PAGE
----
But as we have already observed, he says firmly:

It is impossible for a finite being to stand naked anxiety for more than a flash of time.[7]

This is at once evidence that Tillich knows there is an Outside, and proof that he is nonetheless sane. He is sure that no one can perceive the fact that there is an Outside for more than a flash of time.

He does not say how many people he thinks have tried to experience this perception for longer. He does not say if he has tried himself. But he is sure that it cannot be done.

Human beings like to accept their limitations, and this one in particular.

Here is another example of Tillich's writing:

The state of our whole life is estrangement from others and ourselves, because we are estranged from the Ground of our being, because we are estranged from the origin and aim of our life. And we do not know where we have come from, or where we are going.[8]

The fact that "we do not know where we have come from, or where we are going" is stated in the second sentence, which begins with an "And". The first sentence is a statement of a very composite kind. Characteristically, it refers both to existence (using the ambiguous word "being") and to "others" in the same breath. Even more characteristically, it makes the statement about existence or "being" after the one about "others".

This is the complete sequence of ideas in the passage (observe the order of priorities): we are estranged from certain "others" and from ourselves; because of this we observe that we are estranged from the Ground of our being; incidentally (in a second sentence starting with "And") we notice that we don't know anything.

Needless to say, all modern theologians are much more interested in our estrangement from other people than in the fact that we don't know anything.

The object of religion would seem to be to overcome the estrangement by the "life of community". Belonging is all. In view of this, they do not wish to demand any particular beliefs from people who wish to belong. A community of Christians means a community of persons who call themselves Christians, and a person who wishes to belong to such a community is a Christian. It is presumptuous to look for any special qualities in such a community; this is to forget our complete dependence on the Word of God (in Jesus Christ). God declared that He would create a spiritual community and we cannot question this decree. The great point is that its distinguishing attributes are spiritual—i.e. imperceptible.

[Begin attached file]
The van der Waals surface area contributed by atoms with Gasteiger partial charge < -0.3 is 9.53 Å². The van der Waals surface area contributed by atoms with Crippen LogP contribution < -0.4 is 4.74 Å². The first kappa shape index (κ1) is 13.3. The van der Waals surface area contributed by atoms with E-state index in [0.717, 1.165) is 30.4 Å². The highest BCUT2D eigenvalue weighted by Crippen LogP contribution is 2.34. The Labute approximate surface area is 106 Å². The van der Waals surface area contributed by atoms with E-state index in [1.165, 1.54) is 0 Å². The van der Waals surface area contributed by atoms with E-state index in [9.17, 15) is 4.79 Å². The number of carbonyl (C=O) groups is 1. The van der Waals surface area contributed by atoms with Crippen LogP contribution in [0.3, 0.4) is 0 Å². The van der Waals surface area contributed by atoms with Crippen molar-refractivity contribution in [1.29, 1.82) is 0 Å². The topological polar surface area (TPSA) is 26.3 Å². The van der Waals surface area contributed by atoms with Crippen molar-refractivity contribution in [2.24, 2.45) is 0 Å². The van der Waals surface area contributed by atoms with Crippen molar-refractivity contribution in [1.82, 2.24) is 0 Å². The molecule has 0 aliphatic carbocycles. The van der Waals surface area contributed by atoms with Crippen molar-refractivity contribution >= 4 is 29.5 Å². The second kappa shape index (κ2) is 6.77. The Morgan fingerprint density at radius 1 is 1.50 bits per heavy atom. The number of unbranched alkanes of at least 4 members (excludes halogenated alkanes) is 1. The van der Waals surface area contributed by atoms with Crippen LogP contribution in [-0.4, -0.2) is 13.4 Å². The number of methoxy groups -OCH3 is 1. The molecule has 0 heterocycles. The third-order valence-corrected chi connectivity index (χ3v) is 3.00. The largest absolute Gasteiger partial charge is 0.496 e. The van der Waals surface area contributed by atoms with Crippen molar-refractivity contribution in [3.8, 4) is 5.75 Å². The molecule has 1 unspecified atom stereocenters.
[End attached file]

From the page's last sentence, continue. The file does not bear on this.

Linguisticism, you see, is very useful once more. When it is used in theology it is usually associated with "the Word of God".

In general, the meaning of any part of the Word of God is spiritual, i.e. meaningless. We should not seek to attach any meaning, historical, metaphysical, or psychological, to the statement "Jesus Christ was the Son of God", but simply accept it as a valuable part of the Word of God.

This process is known as "demythologizing".

I hope this brief analysis may help those who find modern theology hard to understand. But perhaps it is not very hard for sane people.

[1] R. Niebuhr, An Interpretation of Christian Ethics, Meridian
    Books Paperback, 1956, p.85.

[2] Norman Malcolm, Ludwig Wittgenstein, Oxford University Press
    Paperback, 1958, pp.70-71.

[3] Paul Tillich, The Courage to Be, Collins Fontana Paperback,
    1952, p.46.

[4] Ibid., pp.27-28.

[5] Ibid., p.47.

[6] Ibid., p.48.

[7] Ibid., p.47.

[8] Paul Tillich, The Shaking of the Foundations, Penguin Books,
    1949, p.161.